Several Star Trek posts caught my eye over the weekend, while I was mostly engaged in creating an annotated table of contents for The Mountain of Kept Memory so I could see the flow of events better without re-reading the whole manuscript, and then writing a new chapter 6, a new chapter 8, and outlining a new chapter 10. Tonight I will write chapter 10 . . . or most of chapter 10, at least, I hope . . . and then consider whether to break out a new chapter 20 or go back to the beginning and begin addressing the smaller elements of this revision. I must say, the book is getting to be longish, but when your editor asks you to add three or four new chapters, surely she expects that to happen?
Anyway, Star Trek posts:
I have to admit, I’m kinda amazed anybody would watch all of the Original Star Trek as an adult, but it’s quite true it would fill in otherwise gaping holes in your cultural knowledge.
This post is by Megan Geuss at Ars Technica, who also watched the animated series (There was an animated series?) and the movies and is still working her way through all the myriad Star Trek spinoff shows.
Geuss says, “These things made the animated series easier to get through than The Original Series. And, upon reflection, I think this is how I would introduce The Original Series to someone with zero knowledge of the early shows. The live-action episodes are too long and drag a bit too much. The movies don’t necessarily require that the viewer is familiar with the characters—but it helps a lot. But the animated series is easy to digest, fun, and still keeps most of the major characters. From there, you could move onto the live-action shows if you were so inclined, or cherry pick the best ones for a novice watcher. Then hit the movies—because, as I found out, the movies were what tied everything together and gave Star Trek real depth.”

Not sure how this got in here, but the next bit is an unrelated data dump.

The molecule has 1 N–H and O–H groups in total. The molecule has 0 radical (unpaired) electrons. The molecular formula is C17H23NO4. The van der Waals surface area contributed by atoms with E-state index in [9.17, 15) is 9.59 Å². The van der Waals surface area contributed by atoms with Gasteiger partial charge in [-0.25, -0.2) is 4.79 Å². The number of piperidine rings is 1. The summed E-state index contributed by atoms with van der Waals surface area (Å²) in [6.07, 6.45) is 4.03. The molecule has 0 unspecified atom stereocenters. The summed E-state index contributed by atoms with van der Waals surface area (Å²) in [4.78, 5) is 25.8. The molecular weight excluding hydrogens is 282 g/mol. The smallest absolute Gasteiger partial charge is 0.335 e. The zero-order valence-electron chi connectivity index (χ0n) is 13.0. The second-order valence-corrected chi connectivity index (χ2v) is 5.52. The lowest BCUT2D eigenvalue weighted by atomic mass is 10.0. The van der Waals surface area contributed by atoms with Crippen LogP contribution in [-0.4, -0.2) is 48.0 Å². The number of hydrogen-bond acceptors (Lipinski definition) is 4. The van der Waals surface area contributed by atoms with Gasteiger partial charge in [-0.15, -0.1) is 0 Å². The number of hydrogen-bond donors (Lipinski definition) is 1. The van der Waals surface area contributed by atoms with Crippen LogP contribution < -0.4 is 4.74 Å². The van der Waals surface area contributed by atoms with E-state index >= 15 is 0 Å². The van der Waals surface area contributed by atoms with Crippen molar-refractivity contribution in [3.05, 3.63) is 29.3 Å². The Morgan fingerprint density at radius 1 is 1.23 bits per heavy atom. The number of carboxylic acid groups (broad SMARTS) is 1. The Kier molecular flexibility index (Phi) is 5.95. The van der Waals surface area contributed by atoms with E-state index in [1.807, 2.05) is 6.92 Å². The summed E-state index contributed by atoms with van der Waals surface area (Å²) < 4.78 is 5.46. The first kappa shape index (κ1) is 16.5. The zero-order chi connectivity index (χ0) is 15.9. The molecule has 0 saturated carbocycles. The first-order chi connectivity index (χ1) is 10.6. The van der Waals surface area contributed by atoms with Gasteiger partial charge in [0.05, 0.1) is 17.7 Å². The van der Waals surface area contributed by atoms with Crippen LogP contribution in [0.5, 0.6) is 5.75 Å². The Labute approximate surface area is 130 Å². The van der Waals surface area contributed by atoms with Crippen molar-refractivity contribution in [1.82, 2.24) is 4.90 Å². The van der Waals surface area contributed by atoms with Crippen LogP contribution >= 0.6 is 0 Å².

I thought that was interesting, particularly as I honestly don’t recollect even the existence of the animated series. I do agree about the movies, though — I think they were mostly at a higher level than the Original Series episodes.
The other post I happened across was The Politics of Star Trek by Timothy Sandefur. This post is a bit bleak, I will say:
Star Trek’s latest iterations—the “reboot” films directed by J.J. Abrams—shrug at the franchise’s former philosophical depth. In 2009, Abrams admitted to an interviewer that he “didn’t get” Star Trek. “There was a captain, there was this first officer, they were talking a lot about adventures and not having them as much as I would’ve liked. Maybe I wasn’t smart enough.” His films accordingly eschew the series’ trademark dialogues about moral and political principles, and portray the young Kirk and crew as motivated largely by a maelstrom of lusts, fears, and resentments.
Which, okay, but . . . what I remember is an original series that was often really pretty bad, not to mention perhaps a bit shaky philosophically. Also, I have to say, I found the first Reboot movie basically a lot of fun. Granted, I haven’t seen the other Reboot movies, but still.
Having read both articles, I wouldn’t mind hearing what Sandefur might have to say about the Original Series episode “The Turnabout Intruder,” described thus by Geuss:
“The Turnabout Intruder” sees Captain Kirk switching bodies with mad scientist and scorned woman Dr. Janice Lester, who can’t control the ship in Kirk’s body because she’s too emotional and vindictive. Although Captain Kirk admits at the beginning of the episode that it’s not fair that women “can’t become starship captains,” (which was news to me although I had just finished almost 67 hours of living in the Star Trek world), the rest of the episode trips over itself trying to show that women really shouldn’t be in positions of power—they’re hysterical and dark creatures that want what they want without thinking about their responsibilities to those around them.
I don’t remember the episode at all, but it’s hard to see it as drawing on superior moral judgement.
The one Star Trek I am most likely to re-watch and then complete watching, since I never saw the whole thing: Deep Space Nine. And while I might have Sandefur’s comments in the back of my head from time to time, I would expect to enjoy it a lot more than most of the Original Series episodes. Quality of storytelling, acting, and even special effects do matter, aside from any overarching themes that may or may not be intrinsic to the show.